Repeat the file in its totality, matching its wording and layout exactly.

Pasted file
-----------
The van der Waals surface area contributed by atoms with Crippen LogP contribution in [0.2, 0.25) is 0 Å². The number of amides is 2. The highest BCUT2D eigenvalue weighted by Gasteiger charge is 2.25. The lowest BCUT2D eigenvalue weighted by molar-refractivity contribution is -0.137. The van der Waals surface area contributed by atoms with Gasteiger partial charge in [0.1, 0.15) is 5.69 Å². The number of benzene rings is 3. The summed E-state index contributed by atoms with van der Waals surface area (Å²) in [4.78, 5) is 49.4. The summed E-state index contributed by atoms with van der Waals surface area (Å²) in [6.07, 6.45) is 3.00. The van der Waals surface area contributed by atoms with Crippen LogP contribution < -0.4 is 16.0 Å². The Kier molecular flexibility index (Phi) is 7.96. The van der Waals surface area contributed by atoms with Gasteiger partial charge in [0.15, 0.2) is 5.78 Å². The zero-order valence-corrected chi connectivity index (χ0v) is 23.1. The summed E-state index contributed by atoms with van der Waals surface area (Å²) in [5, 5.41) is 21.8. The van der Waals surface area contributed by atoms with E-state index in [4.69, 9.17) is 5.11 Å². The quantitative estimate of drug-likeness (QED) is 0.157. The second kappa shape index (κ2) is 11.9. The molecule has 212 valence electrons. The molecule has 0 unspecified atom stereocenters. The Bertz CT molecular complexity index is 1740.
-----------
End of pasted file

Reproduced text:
The van der Waals surface area contributed by atoms with Crippen LogP contribution in [0.2, 0.25) is 0 Å². The number of amides is 2. The highest BCUT2D eigenvalue weighted by Gasteiger charge is 2.25. The lowest BCUT2D eigenvalue weighted by molar-refractivity contribution is -0.137. The van der Waals surface area contributed by atoms with Gasteiger partial charge in [0.1, 0.15) is 5.69 Å². The number of benzene rings is 3. The summed E-state index contributed by atoms with van der Waals surface area (Å²) in [4.78, 5) is 49.4. The summed E-state index contributed by atoms with van der Waals surface area (Å²) in [6.07, 6.45) is 3.00. The van der Waals surface area contributed by atoms with Crippen LogP contribution < -0.4 is 16.0 Å². The Kier molecular flexibility index (Phi) is 7.96. The van der Waals surface area contributed by atoms with Gasteiger partial charge in [0.15, 0.2) is 5.78 Å². The zero-order valence-corrected chi connectivity index (χ0v) is 23.1. The summed E-state index contributed by atoms with van der Waals surface area (Å²) in [5, 5.41) is 21.8. The van der Waals surface area contributed by atoms with E-state index in [4.69, 9.17) is 5.11 Å². The quantitative estimate of drug-likeness (QED) is 0.157. The second kappa shape index (κ2) is 11.9. The molecule has 212 valence electrons. The molecule has 0 unspecified atom stereocenters. The Bertz CT molecular complexity index is 1740.